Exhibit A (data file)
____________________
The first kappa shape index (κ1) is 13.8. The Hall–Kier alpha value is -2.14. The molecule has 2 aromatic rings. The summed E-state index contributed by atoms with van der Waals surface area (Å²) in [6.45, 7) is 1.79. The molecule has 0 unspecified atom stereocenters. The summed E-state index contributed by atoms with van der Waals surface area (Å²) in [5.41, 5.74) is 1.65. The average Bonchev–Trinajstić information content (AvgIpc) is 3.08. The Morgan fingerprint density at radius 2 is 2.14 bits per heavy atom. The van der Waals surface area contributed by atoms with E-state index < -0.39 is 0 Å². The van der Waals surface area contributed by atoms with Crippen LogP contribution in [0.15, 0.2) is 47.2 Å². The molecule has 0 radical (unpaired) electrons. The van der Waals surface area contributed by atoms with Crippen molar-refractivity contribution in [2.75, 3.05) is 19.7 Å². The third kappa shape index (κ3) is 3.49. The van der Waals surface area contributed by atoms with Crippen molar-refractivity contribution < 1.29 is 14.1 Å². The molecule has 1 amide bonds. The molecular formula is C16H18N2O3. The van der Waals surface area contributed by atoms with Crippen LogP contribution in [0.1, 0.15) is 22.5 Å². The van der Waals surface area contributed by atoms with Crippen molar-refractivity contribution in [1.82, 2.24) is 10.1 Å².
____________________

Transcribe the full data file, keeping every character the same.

The first kappa shape index (κ1) is 13.8. The Hall–Kier alpha value is -2.14. The molecule has 2 aromatic rings. The summed E-state index contributed by atoms with van der Waals surface area (Å²) in [6.45, 7) is 1.79. The molecule has 0 unspecified atom stereocenters. The summed E-state index contributed by atoms with van der Waals surface area (Å²) in [5.41, 5.74) is 1.65. The average Bonchev–Trinajstić information content (AvgIpc) is 3.08. The Morgan fingerprint density at radius 2 is 2.14 bits per heavy atom. The van der Waals surface area contributed by atoms with E-state index < -0.39 is 0 Å². The van der Waals surface area contributed by atoms with Crippen LogP contribution in [0.15, 0.2) is 47.2 Å². The molecule has 0 radical (unpaired) electrons. The van der Waals surface area contributed by atoms with Crippen molar-refractivity contribution in [2.75, 3.05) is 19.7 Å². The third kappa shape index (κ3) is 3.49. The van der Waals surface area contributed by atoms with Crippen molar-refractivity contribution < 1.29 is 14.1 Å². The molecule has 1 amide bonds. The molecular formula is C16H18N2O3. The van der Waals surface area contributed by atoms with Crippen LogP contribution in [0.1, 0.15) is 22.5 Å². The van der Waals surface area contributed by atoms with Crippen molar-refractivity contribution in [1.82, 2.24) is 10.1 Å².